Social anxiety

What is social anxiety?

You arrive at a party, dinner or weekend trip with other people and, for some reason, you feel deeply uncomfortable. Suddenly, your mind is telling you: “You’re not funny/smart/cool enough” or simply “What are you doing here? You don’t belong!” 

For some people, every social situation feels uncomfortable – even just receiving an invitation to a baby shower can trigger feelings of dread and fear.

For others, social anxiety may be something that creeps up unexpectedly once in a while at an event, seemingly with no reason. Of course, there is always a reason why feelings come up, and in this case they are usually triggered by an underlying belief of not being “good enough”.

Regardless, dreading social situations puts a lot of undue stress on us in a world where most of the time it feels like our worth is measured by the number of social engagements in our calendars. It is physically and emotionally draining, and might look something like this:



You may have one or more of these thoughts:

  • I have nothing to say/ I’m boring
  • Everyone is staring at me
  • I look/sound stupid
  • I’m out of place



You might do one or more of the following

  • Avoid social situations
  • Stay in the background or hide
  • Stay quiet
  • Always bring a friend to stick with



You may have one or more of the following

  • Blushing
  • Butterflies in your tummy/tummy ache
  • Racing heartbeat
  • Difficulty breathing

What can you do about it?

There are a number of techniques that you can use to make social situations less painful and, who knows, maybe even start to enjoy them! Like anything else, these take practice (yes, sorry!) so don’t be put off if your metamorphosis from caterpillar to social butterfly doesn’t happen overnight!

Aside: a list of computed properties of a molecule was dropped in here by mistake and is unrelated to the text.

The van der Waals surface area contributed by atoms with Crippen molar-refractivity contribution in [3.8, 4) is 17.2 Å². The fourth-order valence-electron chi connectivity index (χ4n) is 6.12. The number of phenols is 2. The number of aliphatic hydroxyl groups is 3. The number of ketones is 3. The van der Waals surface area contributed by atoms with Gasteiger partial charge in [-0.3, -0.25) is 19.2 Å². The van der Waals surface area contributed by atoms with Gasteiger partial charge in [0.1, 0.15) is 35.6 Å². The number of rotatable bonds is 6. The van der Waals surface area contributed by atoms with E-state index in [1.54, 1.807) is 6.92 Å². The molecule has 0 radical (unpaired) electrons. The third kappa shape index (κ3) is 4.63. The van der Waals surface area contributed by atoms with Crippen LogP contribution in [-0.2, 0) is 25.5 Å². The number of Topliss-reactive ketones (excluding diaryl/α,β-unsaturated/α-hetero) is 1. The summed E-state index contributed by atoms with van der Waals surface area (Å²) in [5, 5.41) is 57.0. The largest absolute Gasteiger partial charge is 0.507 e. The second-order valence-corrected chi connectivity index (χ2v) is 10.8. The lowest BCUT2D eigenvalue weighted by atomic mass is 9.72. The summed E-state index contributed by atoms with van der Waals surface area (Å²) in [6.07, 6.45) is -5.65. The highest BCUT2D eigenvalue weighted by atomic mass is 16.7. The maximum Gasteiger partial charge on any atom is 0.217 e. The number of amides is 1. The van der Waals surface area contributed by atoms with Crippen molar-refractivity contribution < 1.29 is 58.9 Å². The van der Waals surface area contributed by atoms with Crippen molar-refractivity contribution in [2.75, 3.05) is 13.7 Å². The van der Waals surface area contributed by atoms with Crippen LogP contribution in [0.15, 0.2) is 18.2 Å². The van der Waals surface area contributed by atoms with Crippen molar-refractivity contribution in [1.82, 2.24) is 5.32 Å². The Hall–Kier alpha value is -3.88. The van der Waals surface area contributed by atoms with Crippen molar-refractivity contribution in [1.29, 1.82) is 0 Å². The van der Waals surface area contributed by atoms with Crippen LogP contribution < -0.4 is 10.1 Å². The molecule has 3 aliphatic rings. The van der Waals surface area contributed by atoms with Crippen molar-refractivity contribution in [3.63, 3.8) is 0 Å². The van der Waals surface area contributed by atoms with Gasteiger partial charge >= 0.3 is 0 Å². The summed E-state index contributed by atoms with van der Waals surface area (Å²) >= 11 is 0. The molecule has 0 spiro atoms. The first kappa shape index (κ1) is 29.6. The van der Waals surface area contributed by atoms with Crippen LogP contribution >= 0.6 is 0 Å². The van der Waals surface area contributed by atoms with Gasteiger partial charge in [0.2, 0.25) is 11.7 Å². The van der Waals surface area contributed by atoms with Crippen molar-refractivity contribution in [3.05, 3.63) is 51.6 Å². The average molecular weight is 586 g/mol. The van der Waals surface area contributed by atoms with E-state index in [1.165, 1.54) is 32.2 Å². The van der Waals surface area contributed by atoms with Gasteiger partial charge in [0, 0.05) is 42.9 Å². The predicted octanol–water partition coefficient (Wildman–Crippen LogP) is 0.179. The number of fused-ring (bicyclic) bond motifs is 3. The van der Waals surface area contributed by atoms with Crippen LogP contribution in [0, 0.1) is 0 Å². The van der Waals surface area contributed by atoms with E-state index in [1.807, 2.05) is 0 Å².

Ground yourself

Do this when you are feeling anxious before an event

  • Sit comfortably with your feet firmly planted on the floor
  • Push your feet against the floor as hard as possible and notice the physical feeling of this
  • Touch something – a pet, a set of keys, a phone, whatever! – and notice the feeling of the object against your fingertips
  • This really helps to distract you from your negative thoughts and focus on the present – try to do this as often as possible

Understand how social anxiety works

Do this when you are feeling anxious

Just because you believe something, it doesn’t mean it’s true. It often feels like everyone sees us the way that we perceive ourselves. In reality however, your internal dialogue is creating a negative picture of yourself that only you can see – others probably see you completely differently.

Understanding that your mind is creating this distorted picture and sending you into a “worry spiral” is key to putting things into perspective.

Dig a little deeper

Do this when you are feeling anxious

You are more likely to feel anxious in social situations if you are not feeling good about yourself, so ask the question: How am I feeling? Do you feel like you’re not good enough? Are you having a tough time at work or in your personal life and feel like you want to be alone?

Really ask yourself if there is something in your life that is making you unhappy or unsatisfied. The moment you understand what the issue is, you can start doing something about it.

Tell a friend

Do this when you are feeling anxious

  • Sharing your worries with someone who cares about you has been demonstrated to reduce stress and anxiety
  • Not only that, but you’d be surprised at how many people have social anxiety. By telling people how you feel, you might learn that others feel the same, which will demonstrate that it’s a feeling fuelled by you rather than a reality.

Speak to a therapist

Do this if you are having trouble dealing with your feelings

  • If you are imagining lying on a couch while speaking to a silent bearded man who nods and says “hmm.. interesting”, think again!
  • Most professionals nowadays have a significantly more interactive approach to therapy (be it face-to-face or by skype). Therapy can really help to efficiently deal with feelings that are unpleasant and puts you in charge of your emotions so that you don’t surrender to them.
  • Watch this space to speak to great psychologists via Skype starting soon!


Do this every morning if you can

“Oh no, not this breathing thing again” you might be thinking, but this works. Sit and observe your breathing for 5-10 minutes when you wake up – you don’t have to do anything to change it, just observe it.

This helps to take your attention away from your thoughts and into the present moment. The more you do this, the less you will get carried away with negative thoughts which aggravate your social anxiety.

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